Two Laurel families are alleging that they were terrorized by armed and masked Howard County police officers who burst into their homes in the middle of the night and threatened to harm them while making unsuccessful searches for drugs.
The head of the tactical squad that made the search early Friday said officers did not use excessive force or threaten anyone, but police Chief Frederick W. Chaney said the department plans an exhaustive internal investigation.
"We are just hearing one part of it, and it is pretty difficult to respond at this point," Chief Chaney said.
Juanita Thompson of the 9400 block of All Saints Road in Canterbury Riding said she was rousted from her bed at 12:45 a.m. by masked officers who told her to "shut up" and then rounded up her three children at gunpoint.
She said that she and the children, ages 16, 18 and 20, were kept in handcuffs for more than three hours during the search and that at one point an officer threatened to beat up one of her sons if he did not stop talking.
"My kids and I are traumatized, and we are still shaking," said Ms. Thompson, 38, an administrative assistant with an advertising firm. "I thought someone was coming in our house to kill us."
A neighbor, Martin Joseph Cummings Jr., said police burst into his house at 1 a.m. Friday, and he maintains that an officer armed with a rifle entered his bedroom and threatened his life.
"I didn't have my glasses on, and I just saw a dark figure kick my door open, and I thought someone was coming to kill me," said Mr. Cummings, 33, an electrician at anarea hospital. "He never said 'police.' "
He also claimed that an officer put him in headlock, "tried to twist my head around and said, 'Come on and try something. I want to take you out.' "
Mr. Cummings said his wife, Hazel, his sons Jose and Javier, his nephew, a sister-in-law and her 9-year-old daughter were in the house when the incident occurred.
All except the 9-year-old girl were handcuffed during the incident, he said.
Mr. Cummings said he has filed a formal complaint of brutality with the Police Department. Both he and Ms. Thompson said they intend to file civil lawsuits.
Their allegations come on the heels of a report by the state chapter of the NAACP, which said the county Police Department was one of the five worst in Maryland "regarding police brutality and police-citizen relations."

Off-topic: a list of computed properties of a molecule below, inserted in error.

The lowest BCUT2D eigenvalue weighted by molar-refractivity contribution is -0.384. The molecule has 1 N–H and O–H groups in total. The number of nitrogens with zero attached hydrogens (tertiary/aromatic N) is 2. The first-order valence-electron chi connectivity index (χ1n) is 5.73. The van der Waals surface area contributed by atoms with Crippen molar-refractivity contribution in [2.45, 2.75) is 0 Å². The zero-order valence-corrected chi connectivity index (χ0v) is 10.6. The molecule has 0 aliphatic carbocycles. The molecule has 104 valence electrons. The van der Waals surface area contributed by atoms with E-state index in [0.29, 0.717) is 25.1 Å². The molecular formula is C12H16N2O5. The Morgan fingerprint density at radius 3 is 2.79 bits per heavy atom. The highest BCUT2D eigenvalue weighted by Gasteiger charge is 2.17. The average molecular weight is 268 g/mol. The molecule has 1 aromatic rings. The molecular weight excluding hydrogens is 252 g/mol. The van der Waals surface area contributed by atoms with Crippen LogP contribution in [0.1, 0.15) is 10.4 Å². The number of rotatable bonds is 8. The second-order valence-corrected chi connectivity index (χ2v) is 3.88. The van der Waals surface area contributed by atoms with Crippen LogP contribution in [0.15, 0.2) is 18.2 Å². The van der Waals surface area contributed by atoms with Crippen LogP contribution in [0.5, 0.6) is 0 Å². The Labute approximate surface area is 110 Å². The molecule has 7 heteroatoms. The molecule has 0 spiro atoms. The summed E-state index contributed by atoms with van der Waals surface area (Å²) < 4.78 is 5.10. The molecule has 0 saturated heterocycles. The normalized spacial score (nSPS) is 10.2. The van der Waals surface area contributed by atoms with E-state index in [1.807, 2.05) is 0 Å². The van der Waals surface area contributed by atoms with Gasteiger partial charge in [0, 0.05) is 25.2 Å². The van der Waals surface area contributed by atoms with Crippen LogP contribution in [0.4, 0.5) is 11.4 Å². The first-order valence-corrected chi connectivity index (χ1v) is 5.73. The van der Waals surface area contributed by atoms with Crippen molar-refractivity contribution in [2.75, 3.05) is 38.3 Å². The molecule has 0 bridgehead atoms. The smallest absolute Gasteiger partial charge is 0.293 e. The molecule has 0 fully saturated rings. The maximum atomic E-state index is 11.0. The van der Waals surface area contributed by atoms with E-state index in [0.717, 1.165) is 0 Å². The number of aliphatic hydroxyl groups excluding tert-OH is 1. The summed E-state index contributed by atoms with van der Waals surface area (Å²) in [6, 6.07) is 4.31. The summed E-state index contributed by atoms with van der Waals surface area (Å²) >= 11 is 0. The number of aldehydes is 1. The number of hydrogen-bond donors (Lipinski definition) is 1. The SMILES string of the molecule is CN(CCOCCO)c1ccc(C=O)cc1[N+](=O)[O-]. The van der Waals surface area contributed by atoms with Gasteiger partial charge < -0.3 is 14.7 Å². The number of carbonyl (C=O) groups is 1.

But Sgt. William J. McMahon, the supervisor of the tactical squad who was at the scene of the searches, said yesterday that "there is nothing to the allegations of threats or excessive force."
He acknowledged that the specially trained officers wear something similar to a hooded ski mask, which is designed to protect them from the danger of fire from drug cooking operations and chemicals associated with drugs.
He added that the officers wore dark fatigues with helmets that have the word "police" emblazoned, had police badges on the front of their uniforms and announced "police" when they entered the homes.
"If there is something we did not do right, we will look at all that," Chief Chaney said. "I don't know if they were definitely involved in drugs, but we had enough for a search warrant that was approved by a judge."
Ms. Thompson said none of her four children has had any difficulty with the law. "We never have had drugs in our house," she said. "I don't even allow smoking inside my home."
Mr. Cummings said his 18-year-old son, Jose, was one of several area teen-agers charged recently with conspiracy to distribute counterfeit drugs. But he said his son denies any involvement and was "a victim of circumstance."
He said the police falsely accused his family of running a drug operation and "terrorized our entire family. Because of what happened, I feel pretty embarrassed walking through the neighborhood."
Ms. Thompson, a black single parent, and Mr. Cummings, a white man whose wife and two children are black, both blamed white neighbors for providing information that led to the police raids.
"They unfairly are fingering all the blacks [in the neighborhood] as the problem," Mr. Cummings said.
The Rev. John L. Wright, president of the state chapter of the National Association for the Advancement of Colored People, said, "If the families' charges are correct, then Chief Chaney's job should be on the carpet."
The state NAACP report characterizing the county department as one of the five worst in the state called it "a classic example of a police department running amok. A clear absence of leadership in the department appears to be a contributing factor to its mushrooming police brutality and police-citizen relations problems."
Chief Chaney said the NAACP report "lacks credibility" and is not based on fact.
Chief Chaney said police have received 14 complaints of brutality this year, and while four are pending the department was cleared by internal investigations in the other cases. Last year, there were 15 complaints, and none of them was substantiated.
"I think our department has been unfairly criticized overall," Chief Chaney said. "I believe we have an outstanding reputation for being progressive, and we should not be put down like we are."